Review by Frank Plowright
The way that Kill Shakespeare is written is twice blessed. It blesseth him who comes to it with no knowledge of Shakespeare’s plays and it blesseth those who have. However, whereas over previous volumes there’s a slight predictive advantage in knowing who someone is, and therefore whether they’re to be trusted, The Mask of Night opens with a distinct puzzle, featuring the pirates Cesario and Viola. In Twelfth Night Cesario is a disguise adopted by Viola, and their interaction as two different people is something that can be taken at face value by anyone who doesn’t know the play. Some thought about how the series is structured along the lines of all the world being a stage and all the men and women being merely players eventually provides an answer to the Cesario/Viola conundrum, but it’s not spelled out.
The Mask of Night continues almost directly from the end of The Tide of Blood, except the four escapees from Prospero’s Island have been captured by pirates. Given how that story played out they make for troubled companions anyway, Hamlet condemnatory about what Juliet felt she had to do, Othello still under the influence of the magical waters and Will unconscious. It’s a combination that feeds brilliantly into a plot that largely sidelines them to concentrate on Cesario and Viola, and their lifestyle.
That enables Andy Belanger to draw some great old sailing ships, although, understandably enough, he doesn’t have the patience for the complete riggings. An example of how far he’s come since starting on Kill Shakespeare five years earlier, is that he’s learned to control emotion. A fearsomely evil villain manifests, someone who’s meant to be leering and gruesome, and where the earlier Belanger would have played this for all it’s worth, this Belanger keeps him under control, his villainy as much implied threat of confidence than actual. The more decorative designs have been mislaid, which is a shame, and there’s one bit of storytelling clumsiness in the final chapter where convenience is prioritised over what could be realistically achieved, but technically this is Belanger’s best series art.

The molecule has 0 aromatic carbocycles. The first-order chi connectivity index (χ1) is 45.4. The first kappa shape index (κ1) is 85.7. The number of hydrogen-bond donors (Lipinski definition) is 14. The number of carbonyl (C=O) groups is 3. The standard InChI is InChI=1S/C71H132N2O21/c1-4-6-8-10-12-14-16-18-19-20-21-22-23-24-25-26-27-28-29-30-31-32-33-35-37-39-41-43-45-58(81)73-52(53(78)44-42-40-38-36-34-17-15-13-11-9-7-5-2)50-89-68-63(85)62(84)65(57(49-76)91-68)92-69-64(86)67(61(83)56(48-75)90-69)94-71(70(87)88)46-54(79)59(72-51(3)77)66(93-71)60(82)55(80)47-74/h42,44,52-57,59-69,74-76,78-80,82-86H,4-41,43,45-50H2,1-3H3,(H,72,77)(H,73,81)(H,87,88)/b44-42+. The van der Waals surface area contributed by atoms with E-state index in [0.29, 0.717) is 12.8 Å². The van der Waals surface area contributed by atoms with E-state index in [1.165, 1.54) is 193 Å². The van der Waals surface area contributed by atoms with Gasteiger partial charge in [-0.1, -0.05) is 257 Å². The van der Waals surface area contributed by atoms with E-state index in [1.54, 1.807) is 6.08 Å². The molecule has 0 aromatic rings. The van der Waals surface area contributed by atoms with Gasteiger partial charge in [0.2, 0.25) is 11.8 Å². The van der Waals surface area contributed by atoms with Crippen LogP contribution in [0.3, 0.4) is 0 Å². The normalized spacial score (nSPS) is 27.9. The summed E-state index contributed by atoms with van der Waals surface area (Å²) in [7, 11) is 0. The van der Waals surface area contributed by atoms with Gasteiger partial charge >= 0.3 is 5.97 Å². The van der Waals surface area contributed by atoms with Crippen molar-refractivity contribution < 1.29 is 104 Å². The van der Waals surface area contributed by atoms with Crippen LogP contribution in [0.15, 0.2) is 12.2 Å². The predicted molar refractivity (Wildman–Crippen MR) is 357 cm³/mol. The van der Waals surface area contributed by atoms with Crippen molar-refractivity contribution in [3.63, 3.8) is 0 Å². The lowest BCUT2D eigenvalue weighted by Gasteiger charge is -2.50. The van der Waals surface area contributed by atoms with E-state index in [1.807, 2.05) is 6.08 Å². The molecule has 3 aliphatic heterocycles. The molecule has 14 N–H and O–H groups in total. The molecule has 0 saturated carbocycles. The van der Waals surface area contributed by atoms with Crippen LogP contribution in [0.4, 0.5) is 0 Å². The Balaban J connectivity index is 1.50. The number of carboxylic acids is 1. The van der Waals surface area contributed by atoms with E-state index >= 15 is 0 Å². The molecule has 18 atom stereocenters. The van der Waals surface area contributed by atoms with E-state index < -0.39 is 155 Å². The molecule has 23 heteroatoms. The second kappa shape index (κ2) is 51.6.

Leave the Cesario and Viola dilemma aside, and writers Conor McCreery and Anthony Del Col ensure this is very straightforward, more so than previous Kill Shakespeare, and that’s no bad thing. There are still plenty of surprises to be had and the simplicity of the plot encompasses several abiding moral dilemmas, starting with what should pirates do with prisoners who have a value. The villain of the piece is more fearsome than any other to date, irredeemably revelling in what he is, and his sadism ramping up the content to adult level. You don’t have to know anything about Shakespeare and his works to enjoy The Mask of Night, just be open to adventure. The next volume is Past is Prologue: Juliet.